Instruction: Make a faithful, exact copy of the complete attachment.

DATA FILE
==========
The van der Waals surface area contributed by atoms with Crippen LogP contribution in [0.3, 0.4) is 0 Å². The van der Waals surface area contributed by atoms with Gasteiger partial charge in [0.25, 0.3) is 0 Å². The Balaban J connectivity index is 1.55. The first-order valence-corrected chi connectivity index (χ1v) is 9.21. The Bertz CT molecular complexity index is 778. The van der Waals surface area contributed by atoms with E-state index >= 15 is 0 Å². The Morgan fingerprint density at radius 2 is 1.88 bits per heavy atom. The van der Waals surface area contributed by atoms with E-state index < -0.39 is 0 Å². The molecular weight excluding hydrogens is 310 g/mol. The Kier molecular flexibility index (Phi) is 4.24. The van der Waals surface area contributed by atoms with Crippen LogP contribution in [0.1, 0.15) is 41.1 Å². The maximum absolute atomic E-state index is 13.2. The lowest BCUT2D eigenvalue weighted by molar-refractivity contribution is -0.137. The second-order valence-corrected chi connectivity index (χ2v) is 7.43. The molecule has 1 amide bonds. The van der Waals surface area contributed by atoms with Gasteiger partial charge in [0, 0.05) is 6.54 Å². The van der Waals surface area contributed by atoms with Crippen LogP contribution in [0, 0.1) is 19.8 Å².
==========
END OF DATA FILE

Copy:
The van der Waals surface area contributed by atoms with Crippen LogP contribution in [0.3, 0.4) is 0 Å². The van der Waals surface area contributed by atoms with Gasteiger partial charge in [0.25, 0.3) is 0 Å². The Balaban J connectivity index is 1.55. The first-order valence-corrected chi connectivity index (χ1v) is 9.21. The Bertz CT molecular complexity index is 778. The van der Waals surface area contributed by atoms with E-state index >= 15 is 0 Å². The Morgan fingerprint density at radius 2 is 1.88 bits per heavy atom. The van der Waals surface area contributed by atoms with E-state index < -0.39 is 0 Å². The molecular weight excluding hydrogens is 310 g/mol. The Kier molecular flexibility index (Phi) is 4.24. The van der Waals surface area contributed by atoms with Crippen LogP contribution in [0.1, 0.15) is 41.1 Å². The maximum absolute atomic E-state index is 13.2. The lowest BCUT2D eigenvalue weighted by molar-refractivity contribution is -0.137. The second-order valence-corrected chi connectivity index (χ2v) is 7.43. The molecule has 1 amide bonds. The van der Waals surface area contributed by atoms with Gasteiger partial charge in [0, 0.05) is 6.54 Å². The van der Waals surface area contributed by atoms with Crippen LogP contribution in [0, 0.1) is 19.8 Å².